Yes, we meet a strange character in the wilderness. But there is another stranger we meet there. No, it’s not God. We will speak of what God is doing in a moment. The other stranger that we will meet in the wilderness, if we dare to go there, is ourselves. For repentance means facing truths. Truths that we may barely even know belong to us. We can only repent, turn, literally, change our minds, if we know who we are, meet who we are.

John’s identity is given as of one who wore clothing of camel’s hair with a leather belt around his waist, and whose food was locusts and wild honey. 

What is our clothing? What is our leather belt? John’s clothing tells us that he is a prophet. Who are we? What is the essence of us? Are we our work, our vocation? Are we our role in our family, our community? Are we God’s child? Is that our essence? What has God made us to be?

The writer of Matthew’s gospel uses the words of the prophet Isaiah to describe John – John speaks with, ‘The voice of one crying out in the wilderness: “Prepare the way of the Lord, make his paths straight.” ’

And what do we cry out? We might see ourselves as silent but what, then, do we long to cry out? About what do we most care? What one thing would we most love to be healed? Our planet, the world’s need for peace? The awfulness of so many refugees living, against their will, far from home? Or do we care about what we might think are small things, our frail neighbour, our child, the bees whose habitat is under threat? Nothing is small to the one who places our loves on our hearts.

And then there are the locusts and the wild honey … What plagues us? What darkens the sky around us and clogs us and makes it that we can barely breath? Is it sickness or jealousy, is it despair at the state of things, in the political realm or the religious realm, or is it worry? As the smoke of bushfires clogs our nostrils and darkens the sky is it worry about our future? What holds us back from living the life God gives us to live?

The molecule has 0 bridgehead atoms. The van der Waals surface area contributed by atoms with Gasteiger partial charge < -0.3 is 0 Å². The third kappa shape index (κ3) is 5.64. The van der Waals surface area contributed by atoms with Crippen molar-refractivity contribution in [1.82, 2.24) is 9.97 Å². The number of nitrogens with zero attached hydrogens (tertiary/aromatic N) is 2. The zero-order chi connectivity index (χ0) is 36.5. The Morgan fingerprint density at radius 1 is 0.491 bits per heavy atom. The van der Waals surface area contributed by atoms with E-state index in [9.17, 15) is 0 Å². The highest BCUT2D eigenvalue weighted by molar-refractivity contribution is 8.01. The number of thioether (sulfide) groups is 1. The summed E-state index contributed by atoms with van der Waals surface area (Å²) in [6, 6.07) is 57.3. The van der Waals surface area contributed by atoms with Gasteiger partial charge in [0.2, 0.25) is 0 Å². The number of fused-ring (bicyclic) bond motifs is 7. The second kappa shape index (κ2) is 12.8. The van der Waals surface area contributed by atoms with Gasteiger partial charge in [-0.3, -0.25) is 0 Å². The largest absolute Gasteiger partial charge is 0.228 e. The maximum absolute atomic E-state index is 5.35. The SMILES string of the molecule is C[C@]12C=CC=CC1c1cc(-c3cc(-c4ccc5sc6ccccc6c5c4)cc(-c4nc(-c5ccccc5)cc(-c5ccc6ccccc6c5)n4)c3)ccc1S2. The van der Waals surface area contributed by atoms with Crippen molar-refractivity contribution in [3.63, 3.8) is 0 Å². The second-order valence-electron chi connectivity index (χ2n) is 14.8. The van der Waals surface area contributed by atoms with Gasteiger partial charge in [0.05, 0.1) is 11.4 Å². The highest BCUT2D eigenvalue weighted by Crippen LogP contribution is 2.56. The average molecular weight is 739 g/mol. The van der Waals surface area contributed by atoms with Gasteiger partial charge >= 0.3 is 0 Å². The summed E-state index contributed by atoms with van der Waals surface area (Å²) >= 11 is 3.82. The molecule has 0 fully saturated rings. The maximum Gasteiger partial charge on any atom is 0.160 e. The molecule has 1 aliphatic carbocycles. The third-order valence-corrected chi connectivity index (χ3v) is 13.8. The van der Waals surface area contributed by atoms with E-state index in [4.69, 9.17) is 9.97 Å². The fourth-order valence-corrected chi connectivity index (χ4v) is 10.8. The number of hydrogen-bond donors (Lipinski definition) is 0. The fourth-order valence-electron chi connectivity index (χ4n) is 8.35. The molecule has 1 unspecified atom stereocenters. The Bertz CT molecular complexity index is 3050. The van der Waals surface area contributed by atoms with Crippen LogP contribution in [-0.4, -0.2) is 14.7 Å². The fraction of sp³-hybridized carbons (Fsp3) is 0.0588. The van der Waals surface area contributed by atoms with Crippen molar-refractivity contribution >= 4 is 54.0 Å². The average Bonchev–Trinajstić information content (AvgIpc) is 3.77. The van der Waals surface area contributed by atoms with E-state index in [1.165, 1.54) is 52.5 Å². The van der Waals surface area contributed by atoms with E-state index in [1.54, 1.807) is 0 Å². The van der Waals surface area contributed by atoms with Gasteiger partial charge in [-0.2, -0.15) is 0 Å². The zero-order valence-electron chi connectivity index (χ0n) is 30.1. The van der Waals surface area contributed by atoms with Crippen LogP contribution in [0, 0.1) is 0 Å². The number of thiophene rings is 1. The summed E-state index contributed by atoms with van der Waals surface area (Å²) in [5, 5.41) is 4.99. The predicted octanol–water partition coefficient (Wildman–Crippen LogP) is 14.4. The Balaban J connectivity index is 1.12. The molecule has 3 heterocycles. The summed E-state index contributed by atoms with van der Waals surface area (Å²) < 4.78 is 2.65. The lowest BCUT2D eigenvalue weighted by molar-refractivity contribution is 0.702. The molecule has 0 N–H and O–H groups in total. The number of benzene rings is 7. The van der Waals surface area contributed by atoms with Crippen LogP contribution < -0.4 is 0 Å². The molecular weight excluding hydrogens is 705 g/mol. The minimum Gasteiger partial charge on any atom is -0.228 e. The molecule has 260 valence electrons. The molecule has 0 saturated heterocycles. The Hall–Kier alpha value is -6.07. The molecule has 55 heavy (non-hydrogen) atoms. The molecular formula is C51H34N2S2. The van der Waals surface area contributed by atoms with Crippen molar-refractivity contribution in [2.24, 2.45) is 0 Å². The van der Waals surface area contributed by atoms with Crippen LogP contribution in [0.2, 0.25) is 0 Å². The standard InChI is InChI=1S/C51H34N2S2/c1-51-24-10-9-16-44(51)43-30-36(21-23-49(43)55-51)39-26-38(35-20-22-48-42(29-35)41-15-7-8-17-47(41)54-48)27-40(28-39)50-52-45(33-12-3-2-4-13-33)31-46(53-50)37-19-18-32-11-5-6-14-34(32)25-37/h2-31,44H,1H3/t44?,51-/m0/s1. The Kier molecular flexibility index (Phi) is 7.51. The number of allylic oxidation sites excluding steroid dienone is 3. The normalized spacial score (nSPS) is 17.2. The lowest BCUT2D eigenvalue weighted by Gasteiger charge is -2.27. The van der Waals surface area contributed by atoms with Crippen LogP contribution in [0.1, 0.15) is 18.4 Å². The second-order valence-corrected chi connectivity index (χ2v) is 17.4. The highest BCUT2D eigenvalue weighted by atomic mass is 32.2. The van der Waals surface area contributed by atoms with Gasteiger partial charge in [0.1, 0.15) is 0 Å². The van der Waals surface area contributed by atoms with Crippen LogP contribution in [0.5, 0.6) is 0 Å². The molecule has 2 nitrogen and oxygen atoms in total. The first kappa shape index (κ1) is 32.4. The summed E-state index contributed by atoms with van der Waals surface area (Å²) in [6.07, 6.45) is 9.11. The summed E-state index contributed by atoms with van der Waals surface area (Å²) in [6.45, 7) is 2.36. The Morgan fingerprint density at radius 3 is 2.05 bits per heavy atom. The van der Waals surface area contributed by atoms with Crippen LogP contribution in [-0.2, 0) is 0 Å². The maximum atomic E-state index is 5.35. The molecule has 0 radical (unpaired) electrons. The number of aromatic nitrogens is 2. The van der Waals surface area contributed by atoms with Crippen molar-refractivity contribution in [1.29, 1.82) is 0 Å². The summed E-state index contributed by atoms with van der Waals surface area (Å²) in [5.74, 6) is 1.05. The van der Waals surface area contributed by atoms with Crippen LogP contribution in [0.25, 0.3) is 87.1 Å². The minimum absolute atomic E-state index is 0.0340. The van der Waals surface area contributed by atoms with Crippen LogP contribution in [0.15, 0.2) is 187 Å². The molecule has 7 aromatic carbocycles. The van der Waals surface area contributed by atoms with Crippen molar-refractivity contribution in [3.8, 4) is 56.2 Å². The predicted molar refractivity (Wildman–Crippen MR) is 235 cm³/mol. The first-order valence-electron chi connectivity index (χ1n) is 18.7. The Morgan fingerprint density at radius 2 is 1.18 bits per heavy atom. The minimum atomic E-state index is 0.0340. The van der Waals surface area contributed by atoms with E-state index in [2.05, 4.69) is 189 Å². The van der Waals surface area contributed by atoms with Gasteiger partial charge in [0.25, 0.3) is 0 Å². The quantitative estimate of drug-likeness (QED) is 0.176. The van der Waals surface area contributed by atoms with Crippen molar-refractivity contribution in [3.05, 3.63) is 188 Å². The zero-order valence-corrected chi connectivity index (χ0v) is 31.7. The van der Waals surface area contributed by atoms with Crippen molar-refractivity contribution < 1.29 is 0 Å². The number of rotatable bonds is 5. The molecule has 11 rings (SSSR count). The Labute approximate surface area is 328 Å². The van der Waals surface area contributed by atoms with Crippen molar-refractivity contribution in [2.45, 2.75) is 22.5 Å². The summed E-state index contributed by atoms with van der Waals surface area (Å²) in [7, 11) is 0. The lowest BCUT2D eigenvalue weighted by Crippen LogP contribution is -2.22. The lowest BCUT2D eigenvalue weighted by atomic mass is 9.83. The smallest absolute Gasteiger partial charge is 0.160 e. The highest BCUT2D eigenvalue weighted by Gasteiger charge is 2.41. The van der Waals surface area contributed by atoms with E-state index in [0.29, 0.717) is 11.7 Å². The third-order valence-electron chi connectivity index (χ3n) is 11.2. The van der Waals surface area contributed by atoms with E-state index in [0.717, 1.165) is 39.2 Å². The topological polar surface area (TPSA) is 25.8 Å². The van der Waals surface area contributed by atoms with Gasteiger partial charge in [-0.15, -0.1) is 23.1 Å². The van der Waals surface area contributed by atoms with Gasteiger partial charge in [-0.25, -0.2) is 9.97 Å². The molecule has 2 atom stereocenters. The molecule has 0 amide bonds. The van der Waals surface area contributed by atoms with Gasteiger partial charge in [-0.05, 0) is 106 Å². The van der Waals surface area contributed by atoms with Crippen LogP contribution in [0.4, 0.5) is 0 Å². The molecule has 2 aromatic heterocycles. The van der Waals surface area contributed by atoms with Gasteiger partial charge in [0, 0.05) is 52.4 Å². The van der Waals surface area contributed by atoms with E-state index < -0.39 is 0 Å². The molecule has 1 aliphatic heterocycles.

And the wild honey? When are we so honest with ourselves that we sense that we are living with integrity, that we know we are living in God’s sweet truth?

Here in the wilderness we find two strangers – John and ourselves. And now, then, what of God?

Lucy Winkett, Rector of St James, Picadilly, in London and previous Canon of St Pauls’ Cathedral said the following

“I trust in the dynamic nature of God that I am told about in the Book of Genesis but that I experience in life, which is that God brings order out of chaos, that in the troubled waters where things are chaotic and thrown apart that God can somehow, not usually by ordering, or by organising, but by hovering like the spirit hovers over the waters of chaos, something creative comes out of that and order is brought out of chaos.”[2]

God hovers. When we go to the wilderness, we find God hovering there, God is present not usually by ordering, or by organising, but by hovering …